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ECSA calls for reboot of EU short sea policy

ECSA calls for reboot of EU short sea policy
The European Community Shipowners’ Associations (ECSA) body has launched a call for a revitalisation of the EU’s short sea policy - which it says has been “neglected” in the past few years - via launch of a so-called Short Sea 2.0 Policy.

The call came at a high-level meeting organised by the Dutch Presidency of the EU Council in Amsterdam on Monday.

ECSA president Niels Smedegaard, also ceo of ferry operator DFDS, said that short-sea shipping has been on the EU’s agenda for quite some time but “a number of long-standing problems remain unresolved.”

The market share of short-sea shipping in Europe has “stagnated, and worse still, declined in recent years,” he pointed out, despite the benefits that moving goods and people by sea around Europe instead of using other transport modes would bring in terms of decongesting land-based transports, easing pressure on logistics chains and dramatically reducing air emissions.

“Short sea shipping is an often overlooked segment of the EU transport system, one that has huge potential, which could be unleashed if the many legislative and administrative weighing it down were treated in a holistic manner,” added ECSA secretary-general Patrick Verhoeven. “There are many low-hanging fruits and we are ready to work closely with EU policy makers to find the best way forward.”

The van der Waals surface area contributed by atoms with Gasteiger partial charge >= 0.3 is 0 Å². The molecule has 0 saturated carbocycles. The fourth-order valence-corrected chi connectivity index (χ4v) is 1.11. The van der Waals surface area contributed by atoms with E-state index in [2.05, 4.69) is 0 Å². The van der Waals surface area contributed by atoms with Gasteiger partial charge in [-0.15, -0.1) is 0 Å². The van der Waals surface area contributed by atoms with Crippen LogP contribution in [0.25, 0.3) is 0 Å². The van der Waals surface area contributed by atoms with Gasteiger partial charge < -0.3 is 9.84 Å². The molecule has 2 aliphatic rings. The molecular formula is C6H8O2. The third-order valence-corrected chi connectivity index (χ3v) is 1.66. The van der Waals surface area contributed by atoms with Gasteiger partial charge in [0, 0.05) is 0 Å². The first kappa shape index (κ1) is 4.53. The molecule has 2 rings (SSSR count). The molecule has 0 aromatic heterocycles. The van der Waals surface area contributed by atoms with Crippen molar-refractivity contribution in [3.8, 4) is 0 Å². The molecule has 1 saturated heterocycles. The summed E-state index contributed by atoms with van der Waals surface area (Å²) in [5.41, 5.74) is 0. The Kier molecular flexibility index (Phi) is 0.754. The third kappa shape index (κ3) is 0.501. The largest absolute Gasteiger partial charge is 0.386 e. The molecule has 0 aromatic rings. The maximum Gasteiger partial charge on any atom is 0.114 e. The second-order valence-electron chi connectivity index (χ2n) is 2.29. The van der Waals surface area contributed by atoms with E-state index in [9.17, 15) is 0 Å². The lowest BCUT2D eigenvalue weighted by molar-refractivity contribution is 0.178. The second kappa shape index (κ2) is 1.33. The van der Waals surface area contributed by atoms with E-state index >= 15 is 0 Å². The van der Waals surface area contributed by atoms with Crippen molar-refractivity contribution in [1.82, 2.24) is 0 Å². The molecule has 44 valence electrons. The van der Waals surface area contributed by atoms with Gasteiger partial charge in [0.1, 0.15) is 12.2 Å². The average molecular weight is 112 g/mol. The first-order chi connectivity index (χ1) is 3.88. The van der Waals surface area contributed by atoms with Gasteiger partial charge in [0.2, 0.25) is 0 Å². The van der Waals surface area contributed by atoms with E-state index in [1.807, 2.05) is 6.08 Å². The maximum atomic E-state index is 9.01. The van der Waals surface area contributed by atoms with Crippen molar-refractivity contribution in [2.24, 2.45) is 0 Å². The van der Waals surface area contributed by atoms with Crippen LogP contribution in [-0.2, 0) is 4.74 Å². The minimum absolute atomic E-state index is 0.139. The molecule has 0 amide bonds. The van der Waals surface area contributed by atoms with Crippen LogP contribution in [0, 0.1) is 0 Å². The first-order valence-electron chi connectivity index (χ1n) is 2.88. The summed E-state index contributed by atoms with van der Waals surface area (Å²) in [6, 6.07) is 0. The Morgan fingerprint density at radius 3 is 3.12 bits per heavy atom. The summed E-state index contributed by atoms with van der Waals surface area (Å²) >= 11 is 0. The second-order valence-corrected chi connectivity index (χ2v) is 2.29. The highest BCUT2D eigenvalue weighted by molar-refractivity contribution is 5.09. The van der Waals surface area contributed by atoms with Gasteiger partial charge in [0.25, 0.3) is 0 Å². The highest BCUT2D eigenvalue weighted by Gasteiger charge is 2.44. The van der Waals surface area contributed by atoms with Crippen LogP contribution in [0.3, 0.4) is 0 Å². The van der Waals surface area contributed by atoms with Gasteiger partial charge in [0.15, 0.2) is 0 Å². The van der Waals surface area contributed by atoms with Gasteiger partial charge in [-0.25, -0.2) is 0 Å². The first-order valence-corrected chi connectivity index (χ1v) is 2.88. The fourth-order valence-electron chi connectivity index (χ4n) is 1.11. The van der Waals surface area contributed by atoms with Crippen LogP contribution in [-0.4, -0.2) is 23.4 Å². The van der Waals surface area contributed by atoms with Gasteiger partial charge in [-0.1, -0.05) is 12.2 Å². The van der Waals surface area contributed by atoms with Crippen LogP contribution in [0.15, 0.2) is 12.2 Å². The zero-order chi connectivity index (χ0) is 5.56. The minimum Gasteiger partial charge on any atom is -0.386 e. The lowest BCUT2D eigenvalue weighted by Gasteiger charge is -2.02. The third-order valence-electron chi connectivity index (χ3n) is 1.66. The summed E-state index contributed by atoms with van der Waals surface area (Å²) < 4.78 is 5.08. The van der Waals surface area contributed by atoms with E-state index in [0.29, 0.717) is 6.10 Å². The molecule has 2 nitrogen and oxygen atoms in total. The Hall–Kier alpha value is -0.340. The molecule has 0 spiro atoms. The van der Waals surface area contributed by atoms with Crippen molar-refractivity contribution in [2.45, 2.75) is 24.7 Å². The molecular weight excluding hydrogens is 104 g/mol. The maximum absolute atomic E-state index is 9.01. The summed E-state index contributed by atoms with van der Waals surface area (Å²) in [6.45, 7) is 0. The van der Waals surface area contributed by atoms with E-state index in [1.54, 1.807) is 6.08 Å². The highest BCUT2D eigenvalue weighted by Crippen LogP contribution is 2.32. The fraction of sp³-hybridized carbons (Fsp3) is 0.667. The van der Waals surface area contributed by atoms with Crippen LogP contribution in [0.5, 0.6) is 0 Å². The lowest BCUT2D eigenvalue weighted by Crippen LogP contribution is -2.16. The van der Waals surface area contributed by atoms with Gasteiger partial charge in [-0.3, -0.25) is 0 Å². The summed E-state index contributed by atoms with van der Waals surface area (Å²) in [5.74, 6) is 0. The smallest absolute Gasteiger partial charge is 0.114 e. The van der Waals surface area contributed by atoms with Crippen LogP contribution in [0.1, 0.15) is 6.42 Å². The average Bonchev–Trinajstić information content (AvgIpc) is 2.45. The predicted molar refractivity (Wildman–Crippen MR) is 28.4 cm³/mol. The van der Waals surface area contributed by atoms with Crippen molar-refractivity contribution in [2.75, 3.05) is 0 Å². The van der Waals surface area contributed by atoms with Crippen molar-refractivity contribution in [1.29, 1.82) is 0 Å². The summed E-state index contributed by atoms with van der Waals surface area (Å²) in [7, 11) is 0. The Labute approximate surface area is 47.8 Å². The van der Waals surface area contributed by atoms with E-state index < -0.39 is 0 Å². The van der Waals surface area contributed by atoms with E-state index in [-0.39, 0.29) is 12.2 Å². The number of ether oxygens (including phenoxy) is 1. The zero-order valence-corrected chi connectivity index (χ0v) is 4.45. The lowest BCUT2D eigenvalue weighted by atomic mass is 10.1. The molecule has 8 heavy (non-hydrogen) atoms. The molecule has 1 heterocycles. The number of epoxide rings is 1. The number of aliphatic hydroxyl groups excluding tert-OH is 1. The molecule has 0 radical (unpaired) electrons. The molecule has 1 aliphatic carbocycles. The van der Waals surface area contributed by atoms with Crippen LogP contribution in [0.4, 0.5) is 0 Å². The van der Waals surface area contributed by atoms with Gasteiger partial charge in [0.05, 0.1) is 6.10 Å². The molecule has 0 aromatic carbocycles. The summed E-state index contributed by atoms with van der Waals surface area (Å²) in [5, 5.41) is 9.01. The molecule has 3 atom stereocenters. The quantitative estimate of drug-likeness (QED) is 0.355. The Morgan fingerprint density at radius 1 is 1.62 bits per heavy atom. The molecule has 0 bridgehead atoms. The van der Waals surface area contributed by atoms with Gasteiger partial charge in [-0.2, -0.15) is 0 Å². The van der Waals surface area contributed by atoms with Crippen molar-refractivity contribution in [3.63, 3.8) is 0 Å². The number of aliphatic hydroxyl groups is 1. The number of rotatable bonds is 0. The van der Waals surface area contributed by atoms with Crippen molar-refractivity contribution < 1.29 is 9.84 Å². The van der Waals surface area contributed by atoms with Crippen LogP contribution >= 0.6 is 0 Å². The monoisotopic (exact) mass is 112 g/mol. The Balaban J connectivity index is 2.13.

In particular, ECSA laments the absence of “a true Single Market for shipping” which it says “disproportionately affects short sea opearators.” For example, the European Commission in 2010 proposed legislation to rationalise and streamline the administrative formalities for ships calling at EU ports by moving to paperless environment, but so far the desired goal of a “harmonised EU Single Window” (data entry point) has failed to materialise, ECSA says.

At the Amsterdam meeting EC deputy director-general DG Move, Fotis Karamitsos, commented that “the EU Single Window is within reach. The technology is available, it is now only a matter of political will. The shipping industry should continue its campaign for a more workable solution.”